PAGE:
In five months I will retire from my position and close a 40-year sojourn in the vineyard of the congregational rabbinate – the last 30 years in my current congregation at Temple Israel of Hollywood in Los Angeles.
I confess, as I move through the weeks and that final day in June, 2019 comes closer, that I have mixed feelings. I anticipate missing much of what has occupied my time and energy throughout the years, the many people I love and care about, the privileged presence I’ve had in the lives of others, and the multitude of weighty ethical and moral issues that confront us rabbis so frequently. I’ll miss especially the intensity of helping people from the cradle to the grave.
I have learned much about people and myself these past 40 years. I’ve been pushed to the limits of my abilities countless times. I hope only that I have met adequately those challenges. I have learned and taught much Torah and shared as best I can my learning and wisdom with my community.
We have created much together in my congregation over the years and the community has evolved in wondrous ways. I have taken controversial positions vis a vis American and Israeli justice, and though many have disagreed with me (sometimes vehemently), I would hope that they know that my criticism comes from a place of love.
Being in Hollywood, my community is as diverse as any in the country. We include Jews from around the world, all the religious streams, Jews and their non-Jewish spouses and partners, Jews-by-choice, LGBTQ Jews, Jews of color, people with widely varying degrees of wealth from the most fortunate to the least secure, “Hollywood” Jews who work in television, motion pictures, music, the arts, journalists, educators and professors, politicians and diplomats, physicians and health care professionals, lawyers and judges, financial experts and business people, self-employed entrepreneurs and the unemployed.
I have been fortunate to have had consistently a deeply meaningful and exciting rabbinic career. In five months I will step aside, let others carry on, and give up most of what I do as I embark on the next stage of my life.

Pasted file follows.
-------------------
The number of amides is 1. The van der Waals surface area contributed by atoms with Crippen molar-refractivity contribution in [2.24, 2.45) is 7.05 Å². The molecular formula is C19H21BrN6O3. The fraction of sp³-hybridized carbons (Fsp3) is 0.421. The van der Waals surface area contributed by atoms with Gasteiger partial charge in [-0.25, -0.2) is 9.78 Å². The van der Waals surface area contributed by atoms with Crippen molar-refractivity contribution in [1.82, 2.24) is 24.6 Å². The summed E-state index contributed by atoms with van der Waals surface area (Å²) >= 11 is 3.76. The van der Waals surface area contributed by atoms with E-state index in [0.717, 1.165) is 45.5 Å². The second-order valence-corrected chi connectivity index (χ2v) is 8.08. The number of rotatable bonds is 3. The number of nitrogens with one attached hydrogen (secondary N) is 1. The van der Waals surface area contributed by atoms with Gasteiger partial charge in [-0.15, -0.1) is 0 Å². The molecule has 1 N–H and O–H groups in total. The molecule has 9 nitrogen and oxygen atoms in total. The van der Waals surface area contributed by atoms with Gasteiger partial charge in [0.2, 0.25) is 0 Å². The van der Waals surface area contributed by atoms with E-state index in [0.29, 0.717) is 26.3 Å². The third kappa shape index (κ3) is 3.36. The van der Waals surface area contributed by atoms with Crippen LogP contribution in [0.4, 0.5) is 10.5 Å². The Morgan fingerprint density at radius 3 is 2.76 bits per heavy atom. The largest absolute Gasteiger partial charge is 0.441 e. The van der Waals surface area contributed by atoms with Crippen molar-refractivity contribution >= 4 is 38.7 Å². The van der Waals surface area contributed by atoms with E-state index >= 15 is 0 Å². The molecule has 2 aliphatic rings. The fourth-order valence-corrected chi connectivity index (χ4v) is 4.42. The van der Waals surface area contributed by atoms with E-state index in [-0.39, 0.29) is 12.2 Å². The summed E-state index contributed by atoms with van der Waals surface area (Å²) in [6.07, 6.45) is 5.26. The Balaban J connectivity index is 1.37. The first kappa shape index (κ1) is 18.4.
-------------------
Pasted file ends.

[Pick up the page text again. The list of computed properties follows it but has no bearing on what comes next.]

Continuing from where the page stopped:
I am ready to change my frame of my mind to whatever the future holds for me. I will assure my successor (an interim the first year and a seated rabbi the following year) that I intend to be a great emeritus – meaning, I will not be around much nor will I allow myself to be drawn into discussions with congregants and staff about new directions the new rabbi is taking that help no one – not me, not the congregant, not my successor, and not the congregation as a whole. I trust my lay leadership and my colleagues currently on staff who will remain and carry on.
As a new grandparent too, I realize how important it is for me to hold my counsel unless invited in, to avoid offering advice or being critical in any way. I have had my time. It’s now the occasion for me to move aside.
I have heard horror stories about the behavior of some emeritus/a rabbis who have a difficult time letting go. That will not be me. My hope for my successor is that he or she will be as gratified as I have been doing the sacred work I have enjoyed for so long. If I can help him or her in any way, I will happily and supportively respond – but only when asked.
There is a time and a season for everything under the heavens – so true!
Rabbi John L. Rosove serves Temple Israel of Hollywood of Los Angeles, CA.